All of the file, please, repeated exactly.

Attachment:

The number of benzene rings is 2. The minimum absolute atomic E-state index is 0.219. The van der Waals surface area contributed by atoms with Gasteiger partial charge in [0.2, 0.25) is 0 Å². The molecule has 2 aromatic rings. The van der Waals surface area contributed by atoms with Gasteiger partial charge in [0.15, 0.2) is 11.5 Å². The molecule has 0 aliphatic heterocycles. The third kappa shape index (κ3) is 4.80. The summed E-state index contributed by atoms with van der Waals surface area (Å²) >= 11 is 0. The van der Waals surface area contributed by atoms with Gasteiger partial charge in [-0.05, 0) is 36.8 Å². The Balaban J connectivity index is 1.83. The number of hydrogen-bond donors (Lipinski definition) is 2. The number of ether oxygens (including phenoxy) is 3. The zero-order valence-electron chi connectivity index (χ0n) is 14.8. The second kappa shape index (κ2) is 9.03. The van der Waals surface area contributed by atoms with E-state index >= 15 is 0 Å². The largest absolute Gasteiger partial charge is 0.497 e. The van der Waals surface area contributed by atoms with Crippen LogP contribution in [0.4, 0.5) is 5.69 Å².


The number of benzene rings is 2. The minimum absolute atomic E-state index is 0.219. The van der Waals surface area contributed by atoms with Gasteiger partial charge in [0.2, 0.25) is 0 Å². The molecule has 2 aromatic rings. The van der Waals surface area contributed by atoms with Gasteiger partial charge in [0.15, 0.2) is 11.5 Å². The molecule has 0 aliphatic heterocycles. The third kappa shape index (κ3) is 4.80. The summed E-state index contributed by atoms with van der Waals surface area (Å²) >= 11 is 0. The van der Waals surface area contributed by atoms with Gasteiger partial charge in [-0.05, 0) is 36.8 Å². The Balaban J connectivity index is 1.83. The number of hydrogen-bond donors (Lipinski definition) is 2. The number of ether oxygens (including phenoxy) is 3. The zero-order valence-electron chi connectivity index (χ0n) is 14.8. The second kappa shape index (κ2) is 9.03. The van der Waals surface area contributed by atoms with E-state index >= 15 is 0 Å². The largest absolute Gasteiger partial charge is 0.497 e. The van der Waals surface area contributed by atoms with Crippen LogP contribution in [0.4, 0.5) is 5.69 Å².